State regulators are updating rules to give people more information about thousands of miles of oil and gas lines under their feet in the first round of major changes mandated by a new law overhauling regulation of the industry.
The Colorado Oil and Gas Conservation Commission is looking at proposals for better mapping and public disclosure of the locations of oil and gas flow lines. The proposals also address inspection of the lines and how to handle inactive or reactivated lines.
The lines, which carry oil and gas lines from wells and run on or near a well site, were a focus during debate of Senate Bill 19-181, which directs the state to put public health, safety and environment first when regulating oil and gas development. The potential danger of flow lines loomed large because of a 2017 home explosion in Firestone that killed two people and severely burned a third.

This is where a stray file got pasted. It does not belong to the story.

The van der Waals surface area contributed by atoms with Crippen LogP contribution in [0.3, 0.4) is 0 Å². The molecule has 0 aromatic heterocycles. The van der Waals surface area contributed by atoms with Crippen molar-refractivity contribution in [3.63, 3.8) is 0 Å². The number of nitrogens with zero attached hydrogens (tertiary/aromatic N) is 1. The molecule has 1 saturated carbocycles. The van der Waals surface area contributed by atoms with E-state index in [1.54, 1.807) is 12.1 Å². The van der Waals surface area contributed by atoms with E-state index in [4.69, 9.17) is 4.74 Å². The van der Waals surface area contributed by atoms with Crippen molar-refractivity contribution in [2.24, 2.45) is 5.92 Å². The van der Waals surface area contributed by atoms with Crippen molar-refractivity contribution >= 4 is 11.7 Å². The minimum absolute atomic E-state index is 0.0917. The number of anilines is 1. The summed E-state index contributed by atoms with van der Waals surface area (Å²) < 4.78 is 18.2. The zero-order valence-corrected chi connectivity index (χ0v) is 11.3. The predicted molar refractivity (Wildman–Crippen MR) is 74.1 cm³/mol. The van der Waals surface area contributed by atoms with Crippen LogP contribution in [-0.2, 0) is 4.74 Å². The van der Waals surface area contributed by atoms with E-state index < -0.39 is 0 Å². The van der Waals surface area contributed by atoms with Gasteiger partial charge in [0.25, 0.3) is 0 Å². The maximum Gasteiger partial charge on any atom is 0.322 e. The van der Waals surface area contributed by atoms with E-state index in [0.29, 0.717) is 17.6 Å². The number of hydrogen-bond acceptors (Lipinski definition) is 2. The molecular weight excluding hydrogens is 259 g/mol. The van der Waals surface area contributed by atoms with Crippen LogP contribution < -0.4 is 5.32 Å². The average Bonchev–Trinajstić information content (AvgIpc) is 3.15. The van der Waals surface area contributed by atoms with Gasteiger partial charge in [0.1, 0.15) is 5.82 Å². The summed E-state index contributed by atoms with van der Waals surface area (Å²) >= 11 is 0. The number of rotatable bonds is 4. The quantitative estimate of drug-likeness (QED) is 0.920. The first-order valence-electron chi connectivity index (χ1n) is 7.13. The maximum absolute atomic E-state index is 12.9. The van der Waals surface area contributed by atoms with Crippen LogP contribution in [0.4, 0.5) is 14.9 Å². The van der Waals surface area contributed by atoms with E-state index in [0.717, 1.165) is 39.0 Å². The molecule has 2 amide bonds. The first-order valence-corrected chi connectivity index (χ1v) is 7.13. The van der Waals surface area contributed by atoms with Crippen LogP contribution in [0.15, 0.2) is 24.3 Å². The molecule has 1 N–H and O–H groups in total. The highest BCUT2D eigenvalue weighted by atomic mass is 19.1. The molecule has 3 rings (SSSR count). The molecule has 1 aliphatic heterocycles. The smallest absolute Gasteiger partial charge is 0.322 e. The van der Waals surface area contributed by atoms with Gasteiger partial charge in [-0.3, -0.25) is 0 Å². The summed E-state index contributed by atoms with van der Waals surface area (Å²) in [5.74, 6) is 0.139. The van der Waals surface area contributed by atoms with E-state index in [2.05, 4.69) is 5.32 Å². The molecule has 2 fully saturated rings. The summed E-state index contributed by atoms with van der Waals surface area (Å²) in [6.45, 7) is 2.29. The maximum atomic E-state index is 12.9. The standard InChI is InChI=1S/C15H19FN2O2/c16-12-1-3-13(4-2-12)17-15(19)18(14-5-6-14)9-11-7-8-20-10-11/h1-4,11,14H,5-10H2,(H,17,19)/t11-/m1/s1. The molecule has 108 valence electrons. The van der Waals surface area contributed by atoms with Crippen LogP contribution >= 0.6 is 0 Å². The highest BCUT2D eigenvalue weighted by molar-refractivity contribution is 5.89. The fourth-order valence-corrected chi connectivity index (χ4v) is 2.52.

Erin Martinez, whose husband, Mark Martinez, and brother, Joey Irwin, were killed, lobbied for SB 181. Investigators say the explosion, which injured Martinez, was caused by a build-up of methane in the home’s basement from a leaking flow line that had been cut but not capped.
The proposed rule changes build on updated regulations approved in 2018, Julie Murphy, the COGCC chief of staff, said during a hearing Wednesday in Greeley. The hearing will continue on Thursday.
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